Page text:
Every year during the weeks leading up to Christmas, Glenmary’s Holy Spirit mission in Windsor, North Carolina, provides a treat for the community. Actually the whole community of Windsor, in Bertie County, is either lining the streets or marching with their own organization in the annual Christmas parade. But everyone knows that Holy Spirit will show the most, well, spirit.
“It’s a good time,” says Glenmary Father Aaron Wessman, pastor at Holy Spirit until his recent election as Glenmary’s First Vice President. He’s talking of all the fun in preparing one of the parade’s stand-out floats, complete with a rock ensemble of keyboard, guitars, drums, singers and colorful Filipino decorations. “People enjoy themselves,” he says. “People begin to remember that the Catholic church is part of this community, that we’re involved. They look forward to hearing our music every year.”
In fact, one year when the parishioners decided not to enter the annual competition for best float, the Chamber of Commerce parade organizers missed them, and awarded them the best float prize—again—anyway. “Which is kinda neat,” Father Aaron says with a smile.
Holy Spirit parish boasts a sizable population of Filipino immigrants, mostly due to an employment opportunity in the local school system. Eastern North Carolina has a notoriously hard time staffing schools: it is a remote area, with very high poverty, where education wasn’t emphasized in the distant past. This is part of the old, plantation-dominated South. So the state of North Carolina set up an incentive program to recruit teachers. The result in Windsor is an impressive population of Filipino educators, all Catholic.
“Most of us come from one set of islands,” says Monet Baluyot as she and a group of parishioners put last-minute touches to the parade float. The group has been working on the float in the evenings over the past few weeks. What islands? “Cebu, Bohol, …” she lists the names of a handful of islands that the teachers, their friends and family are from, “and they speak a common native language, Bisaya.” But there’s not much time to talk: her mind and others’ are more on the project at hand. This is a forward-looking group.
At one end of the parade float you’ve got Glenmary Brother Virgil Siefker helping place a large, paper star onto a bamboo plant, a popular Filipino Christmas decoration. The ornamental paper star, a parol, is symbolic of the Star of Bethlehem. There are stars on lots of bamboo plants, all mounted on the float and the white Ford pickup truck that will tow it in the parade. The truck’s bed is jammed with loudspeakers, amplifiers, a generator to run it all; the float has crowded seating for the Santa-hat-clad musicians.
The project is being coordinated by Boy Baluyot, Monet’s husband, whose driveway the float sits in. Father Aaron hops aboard for one final music rehearsal, coming off of a stepladder where, in clerics and Santa Claus hat, he has been hanging paper stars. A few men have hitched the float to the pickup truck.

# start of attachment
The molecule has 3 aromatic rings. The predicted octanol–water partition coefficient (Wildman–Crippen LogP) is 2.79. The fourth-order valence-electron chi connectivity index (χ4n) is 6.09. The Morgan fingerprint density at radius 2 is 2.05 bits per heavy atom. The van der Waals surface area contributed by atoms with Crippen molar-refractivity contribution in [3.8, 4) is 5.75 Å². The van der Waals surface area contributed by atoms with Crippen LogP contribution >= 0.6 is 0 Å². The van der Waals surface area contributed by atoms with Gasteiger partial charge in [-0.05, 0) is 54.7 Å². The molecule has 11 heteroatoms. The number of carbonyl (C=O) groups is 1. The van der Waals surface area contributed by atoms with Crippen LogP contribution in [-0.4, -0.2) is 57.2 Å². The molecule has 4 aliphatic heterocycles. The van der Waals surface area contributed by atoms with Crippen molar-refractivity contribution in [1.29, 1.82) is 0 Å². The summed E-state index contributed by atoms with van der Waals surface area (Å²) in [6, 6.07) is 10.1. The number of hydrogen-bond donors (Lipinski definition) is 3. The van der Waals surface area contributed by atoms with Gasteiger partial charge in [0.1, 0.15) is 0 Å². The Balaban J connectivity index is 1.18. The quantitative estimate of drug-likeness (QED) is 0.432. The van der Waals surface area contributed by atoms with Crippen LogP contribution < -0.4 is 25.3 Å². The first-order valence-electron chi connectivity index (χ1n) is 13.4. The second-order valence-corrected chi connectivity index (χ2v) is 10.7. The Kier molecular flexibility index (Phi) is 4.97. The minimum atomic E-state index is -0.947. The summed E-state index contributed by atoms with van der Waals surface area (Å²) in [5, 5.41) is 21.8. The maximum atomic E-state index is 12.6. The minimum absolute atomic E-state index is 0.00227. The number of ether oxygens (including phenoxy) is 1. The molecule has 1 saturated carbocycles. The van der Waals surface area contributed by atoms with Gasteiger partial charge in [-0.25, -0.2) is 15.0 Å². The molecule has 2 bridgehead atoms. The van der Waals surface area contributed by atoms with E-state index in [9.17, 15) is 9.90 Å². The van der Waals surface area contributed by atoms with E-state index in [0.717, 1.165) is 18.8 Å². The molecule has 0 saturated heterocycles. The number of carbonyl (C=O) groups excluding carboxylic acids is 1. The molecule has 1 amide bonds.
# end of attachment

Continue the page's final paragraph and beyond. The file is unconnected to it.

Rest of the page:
Now the guitarist, Froilan Romero, has shown up, and the drummer, and bass player, and a few vocalists. It’s a cheerful scene, if a bit rushed. Sound checks are underway as the group starts singing a song that will keep popping up during the parade, “I Saw Mommy Kissing Santa Claus.” Father Aaron seems at home with microphone in hand.
Monet says that when the judges wouldn’t let Holy Spirit drop out to the competition for best float, she realized what a presence they had become in the community. “There are only a few Catholics in this place,” she says, “and they don’t know much about us. So this is our way of letting them know that we’re here. I really enjoy this!” She adds that Father Aaron has one of the best singing voices in the group.
“It creates a greater sense of unity for us, the parish, as we go through the process,” says Father Aaron. “They’ve been preparing, practicing, planning and executing music for at least a couple of months now. It’s brought us together on several Sunday afternoons and evenings, so we have huge food celebrations. We practiced music. So not only is this big in the Windsor community, but it’s also really a lot of fun.”
The big part, aside from the fun, is that it has something to do with the mission of the Church. “Not having our own church building means sometimes not being able to have an appropriate amount of advertising, and this really is advertising for us, it’s a type of evangelization.” After seeing the sign, perhaps for the first time, he notes, “People wonder, and will call and ask questions.”
Soon everyone has arrived, squeezed in to their places on the float, to start rehearsing again as the whole affair moves onto the four-lane road heading to town. The highway ride is an adventure in itself, as décor flaps in the wind, music blares, and Brother Virgil brings up the rear in his own pickup truck. 18-wheel-truck drivers, as they brisk past in the right lane, take long, amused stares at everyone in Santa Claus hats playing instruments and singing their parts as they whisk along. At journey’s end the float takes its place in a parade that will spill out over the next mile.
Meanwhile other parishioners gather for a marching contingent—did we mention that this is a big deal for everyone? They carry a large banner proclaiming, “Holy Spirit Catholic Church.” Soon the parade starts, and for the next hour, the population of Windsor who are not in the parade will watch as float after float drifts by. They will enjoy when the Catholic float, the float with the most spirit, that is Holy Spirit, comes by. And they may even notice when Maayong Pasko—“Merry Christmas” is overheard among the marchers.
This story first appeared in the Winter 2019 edition of Glenmary Challenge magazine.